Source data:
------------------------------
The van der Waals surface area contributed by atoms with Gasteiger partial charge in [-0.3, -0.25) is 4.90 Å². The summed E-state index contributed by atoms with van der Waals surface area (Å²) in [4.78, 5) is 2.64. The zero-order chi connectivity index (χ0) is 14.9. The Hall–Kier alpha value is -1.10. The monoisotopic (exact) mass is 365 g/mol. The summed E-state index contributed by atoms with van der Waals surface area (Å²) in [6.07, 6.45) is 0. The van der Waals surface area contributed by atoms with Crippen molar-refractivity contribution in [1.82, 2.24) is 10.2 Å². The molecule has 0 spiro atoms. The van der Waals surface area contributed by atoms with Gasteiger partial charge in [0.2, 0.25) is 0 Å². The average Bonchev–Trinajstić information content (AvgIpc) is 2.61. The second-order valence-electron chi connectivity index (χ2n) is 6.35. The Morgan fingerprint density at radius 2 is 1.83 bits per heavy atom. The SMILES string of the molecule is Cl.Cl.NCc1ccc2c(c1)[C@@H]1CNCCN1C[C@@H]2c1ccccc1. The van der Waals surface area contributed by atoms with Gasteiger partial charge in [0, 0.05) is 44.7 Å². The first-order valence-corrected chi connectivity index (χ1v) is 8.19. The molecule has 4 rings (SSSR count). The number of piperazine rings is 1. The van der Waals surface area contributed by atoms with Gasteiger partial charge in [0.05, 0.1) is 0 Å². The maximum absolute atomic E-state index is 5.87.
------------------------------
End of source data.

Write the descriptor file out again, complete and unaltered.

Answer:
The van der Waals surface area contributed by atoms with Gasteiger partial charge in [-0.3, -0.25) is 4.90 Å². The summed E-state index contributed by atoms with van der Waals surface area (Å²) in [4.78, 5) is 2.64. The zero-order chi connectivity index (χ0) is 14.9. The Hall–Kier alpha value is -1.10. The monoisotopic (exact) mass is 365 g/mol. The summed E-state index contributed by atoms with van der Waals surface area (Å²) in [6.07, 6.45) is 0. The van der Waals surface area contributed by atoms with Crippen molar-refractivity contribution in [1.82, 2.24) is 10.2 Å². The molecule has 0 spiro atoms. The van der Waals surface area contributed by atoms with Gasteiger partial charge in [0.2, 0.25) is 0 Å². The average Bonchev–Trinajstić information content (AvgIpc) is 2.61. The second-order valence-electron chi connectivity index (χ2n) is 6.35. The Morgan fingerprint density at radius 2 is 1.83 bits per heavy atom. The SMILES string of the molecule is Cl.Cl.NCc1ccc2c(c1)[C@@H]1CNCCN1C[C@@H]2c1ccccc1. The van der Waals surface area contributed by atoms with Gasteiger partial charge in [0, 0.05) is 44.7 Å². The first-order valence-corrected chi connectivity index (χ1v) is 8.19. The molecule has 4 rings (SSSR count). The number of piperazine rings is 1. The van der Waals surface area contributed by atoms with Gasteiger partial charge in [0.05, 0.1) is 0 Å². The maximum absolute atomic E-state index is 5.87.